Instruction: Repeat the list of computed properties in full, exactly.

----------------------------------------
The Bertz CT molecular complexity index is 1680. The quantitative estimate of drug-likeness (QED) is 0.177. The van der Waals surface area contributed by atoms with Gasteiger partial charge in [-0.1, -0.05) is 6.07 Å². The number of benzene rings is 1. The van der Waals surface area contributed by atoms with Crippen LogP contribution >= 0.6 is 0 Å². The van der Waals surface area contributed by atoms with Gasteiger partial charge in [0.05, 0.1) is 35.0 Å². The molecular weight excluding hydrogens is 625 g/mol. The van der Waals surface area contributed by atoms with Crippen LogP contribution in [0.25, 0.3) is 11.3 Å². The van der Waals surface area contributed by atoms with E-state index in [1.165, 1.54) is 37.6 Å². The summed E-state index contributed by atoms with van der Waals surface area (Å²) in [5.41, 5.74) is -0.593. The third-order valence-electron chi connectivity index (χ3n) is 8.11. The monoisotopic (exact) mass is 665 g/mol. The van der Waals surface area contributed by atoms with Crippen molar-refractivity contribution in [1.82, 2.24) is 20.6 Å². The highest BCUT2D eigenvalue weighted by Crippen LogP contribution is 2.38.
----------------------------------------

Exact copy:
The Bertz CT molecular complexity index is 1680. The quantitative estimate of drug-likeness (QED) is 0.177. The van der Waals surface area contributed by atoms with Gasteiger partial charge in [-0.1, -0.05) is 6.07 Å². The number of benzene rings is 1. The van der Waals surface area contributed by atoms with Crippen LogP contribution >= 0.6 is 0 Å². The van der Waals surface area contributed by atoms with Gasteiger partial charge in [0.05, 0.1) is 35.0 Å². The molecular weight excluding hydrogens is 625 g/mol. The van der Waals surface area contributed by atoms with Crippen LogP contribution in [0.25, 0.3) is 11.3 Å². The van der Waals surface area contributed by atoms with E-state index in [1.165, 1.54) is 37.6 Å². The summed E-state index contributed by atoms with van der Waals surface area (Å²) in [5.41, 5.74) is -0.593. The third-order valence-electron chi connectivity index (χ3n) is 8.11. The monoisotopic (exact) mass is 665 g/mol. The van der Waals surface area contributed by atoms with Crippen molar-refractivity contribution in [1.82, 2.24) is 20.6 Å². The highest BCUT2D eigenvalue weighted by Crippen LogP contribution is 2.38.